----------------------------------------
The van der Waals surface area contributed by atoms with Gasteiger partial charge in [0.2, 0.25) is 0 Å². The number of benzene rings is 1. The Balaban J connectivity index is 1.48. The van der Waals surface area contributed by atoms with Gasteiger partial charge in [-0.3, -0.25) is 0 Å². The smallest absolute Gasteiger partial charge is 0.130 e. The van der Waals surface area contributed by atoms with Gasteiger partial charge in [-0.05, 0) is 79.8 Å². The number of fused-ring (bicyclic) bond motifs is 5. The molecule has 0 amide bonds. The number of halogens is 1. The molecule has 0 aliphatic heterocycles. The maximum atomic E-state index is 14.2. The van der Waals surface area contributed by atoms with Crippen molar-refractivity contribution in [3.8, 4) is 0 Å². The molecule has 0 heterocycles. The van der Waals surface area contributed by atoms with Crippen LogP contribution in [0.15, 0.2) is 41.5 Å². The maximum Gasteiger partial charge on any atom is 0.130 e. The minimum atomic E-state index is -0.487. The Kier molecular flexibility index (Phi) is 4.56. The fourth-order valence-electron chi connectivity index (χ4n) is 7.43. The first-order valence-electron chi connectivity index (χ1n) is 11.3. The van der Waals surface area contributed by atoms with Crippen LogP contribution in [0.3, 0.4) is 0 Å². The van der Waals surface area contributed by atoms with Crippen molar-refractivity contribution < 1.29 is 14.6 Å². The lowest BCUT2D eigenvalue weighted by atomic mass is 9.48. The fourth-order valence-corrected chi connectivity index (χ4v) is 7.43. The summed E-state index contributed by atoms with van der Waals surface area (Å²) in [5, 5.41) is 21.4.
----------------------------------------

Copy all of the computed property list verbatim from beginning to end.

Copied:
The van der Waals surface area contributed by atoms with Gasteiger partial charge in [0.2, 0.25) is 0 Å². The number of benzene rings is 1. The Balaban J connectivity index is 1.48. The van der Waals surface area contributed by atoms with Gasteiger partial charge in [-0.3, -0.25) is 0 Å². The smallest absolute Gasteiger partial charge is 0.130 e. The van der Waals surface area contributed by atoms with Gasteiger partial charge in [-0.05, 0) is 79.8 Å². The number of fused-ring (bicyclic) bond motifs is 5. The molecule has 0 amide bonds. The number of halogens is 1. The molecule has 0 aliphatic heterocycles. The maximum atomic E-state index is 14.2. The van der Waals surface area contributed by atoms with Crippen molar-refractivity contribution in [3.8, 4) is 0 Å². The molecule has 0 heterocycles. The van der Waals surface area contributed by atoms with Crippen LogP contribution in [0.15, 0.2) is 41.5 Å². The maximum Gasteiger partial charge on any atom is 0.130 e. The minimum atomic E-state index is -0.487. The Kier molecular flexibility index (Phi) is 4.56. The fourth-order valence-electron chi connectivity index (χ4n) is 7.43. The first-order valence-electron chi connectivity index (χ1n) is 11.3. The van der Waals surface area contributed by atoms with Crippen LogP contribution in [0.3, 0.4) is 0 Å². The van der Waals surface area contributed by atoms with Crippen molar-refractivity contribution < 1.29 is 14.6 Å². The lowest BCUT2D eigenvalue weighted by atomic mass is 9.48. The fourth-order valence-corrected chi connectivity index (χ4v) is 7.43. The summed E-state index contributed by atoms with van der Waals surface area (Å²) in [5, 5.41) is 21.4.